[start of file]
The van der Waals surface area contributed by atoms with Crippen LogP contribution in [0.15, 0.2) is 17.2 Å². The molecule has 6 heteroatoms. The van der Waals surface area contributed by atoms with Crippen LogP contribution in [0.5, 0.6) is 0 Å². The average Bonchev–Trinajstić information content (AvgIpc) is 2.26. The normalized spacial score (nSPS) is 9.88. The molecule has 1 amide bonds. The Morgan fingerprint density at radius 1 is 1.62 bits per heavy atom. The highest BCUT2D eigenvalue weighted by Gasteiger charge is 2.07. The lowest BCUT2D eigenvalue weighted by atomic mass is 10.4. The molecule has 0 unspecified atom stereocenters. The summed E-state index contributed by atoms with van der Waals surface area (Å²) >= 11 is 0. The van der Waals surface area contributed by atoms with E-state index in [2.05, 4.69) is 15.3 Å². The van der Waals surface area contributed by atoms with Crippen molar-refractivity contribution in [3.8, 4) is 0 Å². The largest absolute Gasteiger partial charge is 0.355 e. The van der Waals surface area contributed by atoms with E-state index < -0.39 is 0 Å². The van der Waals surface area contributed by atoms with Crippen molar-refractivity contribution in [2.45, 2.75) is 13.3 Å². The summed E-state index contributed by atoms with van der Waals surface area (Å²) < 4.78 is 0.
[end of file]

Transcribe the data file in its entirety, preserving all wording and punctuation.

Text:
The van der Waals surface area contributed by atoms with Crippen LogP contribution in [0.15, 0.2) is 17.2 Å². The molecule has 6 heteroatoms. The van der Waals surface area contributed by atoms with Crippen LogP contribution in [0.5, 0.6) is 0 Å². The average Bonchev–Trinajstić information content (AvgIpc) is 2.26. The normalized spacial score (nSPS) is 9.88. The molecule has 1 amide bonds. The Morgan fingerprint density at radius 1 is 1.62 bits per heavy atom. The highest BCUT2D eigenvalue weighted by Gasteiger charge is 2.07. The lowest BCUT2D eigenvalue weighted by atomic mass is 10.4. The molecule has 0 unspecified atom stereocenters. The summed E-state index contributed by atoms with van der Waals surface area (Å²) >= 11 is 0. The van der Waals surface area contributed by atoms with E-state index in [2.05, 4.69) is 15.3 Å². The van der Waals surface area contributed by atoms with Crippen molar-refractivity contribution in [3.8, 4) is 0 Å². The largest absolute Gasteiger partial charge is 0.355 e. The van der Waals surface area contributed by atoms with E-state index < -0.39 is 0 Å². The van der Waals surface area contributed by atoms with Crippen molar-refractivity contribution in [2.45, 2.75) is 13.3 Å². The summed E-state index contributed by atoms with van der Waals surface area (Å²) < 4.78 is 0.